Silicon Valley and Washington have both been a draw for this generation of Americans. The young and aspirational flock to the District or Palo Alto, because they want to be involved in change, either to industries or people’s lives or the country or, for the truly ambitious, the world.
The cultures are increasingly similar, too. Young Washingtonians are ditching their ties and some are even daring to wear T-shirts and jeans to the office—on a Monday.
That’s not to say there’s a relaxed attitude toward work. These are still places where putting in health-threatening hours on the job is considered a badge of honor. There’s a lot on the line, after all. The startup culture that’s become popularized—and parodied—in California is increasingly permeating Washington and its environs. There’s just one major difference: Money.
An eye-popping $1.2 billion in venture capital funding for Uber. Growing interest in media companies. Dollars for biotech. Venture capitalist (VC) money frothing to its highest quarterly total since 2001. But where’s the love for political tech startups? Why aren’t they getting a piece of the VC pie?
Actually, a few are, but most of the VCs and CEOs C&E spoke with for this piece agreed it’s harder for poli-tech to get funding, and even harder for its firms to receive the kind of exits that make the Silicon Valley ecosystem thrive.
What VCs Want
Part of the reason why poli-tech firms have trouble attracting seed money, let alone multimillion dollar exits, is that they generally lack what VCs look for in investment opportunities.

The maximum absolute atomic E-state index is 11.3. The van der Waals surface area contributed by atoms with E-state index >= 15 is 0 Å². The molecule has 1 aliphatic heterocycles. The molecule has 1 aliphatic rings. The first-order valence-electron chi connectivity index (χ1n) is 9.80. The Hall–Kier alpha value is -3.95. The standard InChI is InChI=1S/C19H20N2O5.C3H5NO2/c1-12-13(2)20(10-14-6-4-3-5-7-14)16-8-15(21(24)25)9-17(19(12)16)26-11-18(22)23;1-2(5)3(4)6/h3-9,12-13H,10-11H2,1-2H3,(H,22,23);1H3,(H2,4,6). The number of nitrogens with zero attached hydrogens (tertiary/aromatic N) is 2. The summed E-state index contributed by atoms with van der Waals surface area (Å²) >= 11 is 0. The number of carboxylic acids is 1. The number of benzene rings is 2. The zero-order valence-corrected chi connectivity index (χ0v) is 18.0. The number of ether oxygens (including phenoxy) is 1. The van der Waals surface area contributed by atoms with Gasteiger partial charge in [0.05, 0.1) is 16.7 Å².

“The technology firms that tend to attract investment from venture capital investors are led by strong entrepreneurs, with strong, experienced management teams, solving a big problem in a big market with a repeatable business model,” says Jeb Ory, CEO of D.C.-based Phone2Action.
Ben Wirz, director of venture investments at the Knight Foundation, stresses that firms need “the ability to demonstrate real traction, either in the form of revenue (real sales), usage (high volume of users and/or high engagement of users), distribution (fast, repeatable growth) or effectiveness (solving a problem in a way that is demonstrably better than others).”
The Holy Grail is the proverbial hockey stick chart: Explosive growth in revenue and users. That’s a tough haul for any startup, but the barriers in poli-tech seem especially steep: they’re also facing a gap in the knowledge that potential investors have about the industry.
“VCs tend to invest in what they know, and few people in the VC world come from campaigns,” says Ron Klain, president of Case Holdings and general counsel at Revolution LLC, a D.C.-based investment firm. Others in the space agree, and even a non-politico, Randy Komisar of Kleiner Perkins, makes a similar observation. “My guess is that the underlying market dynamics are rather esoteric and not well understood by investors,” he says.
Some political industry veterans say that it goes beyond just a lack of familiarity.
“Silicon Valley runs libertarian and generally thinks anything related to D.C. is a mess,” says Nathan Daschle, founder of D.C.-based political website builder Ruck.us. “So politics is an area where subject-matter expertise can be a liability, just based on geography.”
Yet there are exceptions. Tom Serres’s Rally.org, based in San Francisco, raised $8 million from a cast of Silicon Valley stars: Relay Ventures, Floodgate Fund, Greylock Partners, SV Angel, Google Ventures, and others. He did it by broadening the product and re-conceptualizing its purpose as empowering people “to fundraise online and build social awareness.”